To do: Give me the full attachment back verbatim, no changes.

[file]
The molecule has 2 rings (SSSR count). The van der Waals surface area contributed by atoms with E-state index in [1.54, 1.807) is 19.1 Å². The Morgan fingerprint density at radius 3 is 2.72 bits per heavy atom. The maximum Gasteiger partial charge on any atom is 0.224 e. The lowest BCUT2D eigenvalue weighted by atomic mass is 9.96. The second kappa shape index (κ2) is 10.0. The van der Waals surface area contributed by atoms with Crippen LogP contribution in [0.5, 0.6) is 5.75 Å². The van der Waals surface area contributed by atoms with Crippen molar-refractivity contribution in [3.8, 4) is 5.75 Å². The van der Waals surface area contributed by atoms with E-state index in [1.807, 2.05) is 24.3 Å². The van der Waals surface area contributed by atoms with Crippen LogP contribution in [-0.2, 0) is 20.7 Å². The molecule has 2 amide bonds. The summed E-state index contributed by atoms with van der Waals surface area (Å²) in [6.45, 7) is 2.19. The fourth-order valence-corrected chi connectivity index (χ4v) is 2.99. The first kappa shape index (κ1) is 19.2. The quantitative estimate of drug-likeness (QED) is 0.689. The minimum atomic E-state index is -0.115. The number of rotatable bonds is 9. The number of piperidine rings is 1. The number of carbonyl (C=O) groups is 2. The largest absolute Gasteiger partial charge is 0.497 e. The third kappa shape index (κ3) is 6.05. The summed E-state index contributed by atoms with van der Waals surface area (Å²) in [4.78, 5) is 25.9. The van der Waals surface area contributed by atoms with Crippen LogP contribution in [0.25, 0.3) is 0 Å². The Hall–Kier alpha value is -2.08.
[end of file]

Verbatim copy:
The molecule has 2 rings (SSSR count). The van der Waals surface area contributed by atoms with E-state index in [1.54, 1.807) is 19.1 Å². The Morgan fingerprint density at radius 3 is 2.72 bits per heavy atom. The maximum Gasteiger partial charge on any atom is 0.224 e. The lowest BCUT2D eigenvalue weighted by atomic mass is 9.96. The second kappa shape index (κ2) is 10.0. The van der Waals surface area contributed by atoms with Crippen LogP contribution in [0.5, 0.6) is 5.75 Å². The van der Waals surface area contributed by atoms with Crippen molar-refractivity contribution in [3.8, 4) is 5.75 Å². The van der Waals surface area contributed by atoms with E-state index in [1.807, 2.05) is 24.3 Å². The van der Waals surface area contributed by atoms with Crippen LogP contribution in [-0.2, 0) is 20.7 Å². The molecule has 2 amide bonds. The summed E-state index contributed by atoms with van der Waals surface area (Å²) in [6.45, 7) is 2.19. The fourth-order valence-corrected chi connectivity index (χ4v) is 2.99. The first kappa shape index (κ1) is 19.2. The quantitative estimate of drug-likeness (QED) is 0.689. The minimum atomic E-state index is -0.115. The number of rotatable bonds is 9. The number of piperidine rings is 1. The number of carbonyl (C=O) groups is 2. The largest absolute Gasteiger partial charge is 0.497 e. The third kappa shape index (κ3) is 6.05. The summed E-state index contributed by atoms with van der Waals surface area (Å²) in [4.78, 5) is 25.9. The van der Waals surface area contributed by atoms with Crippen LogP contribution in [0.25, 0.3) is 0 Å². The Hall–Kier alpha value is -2.08.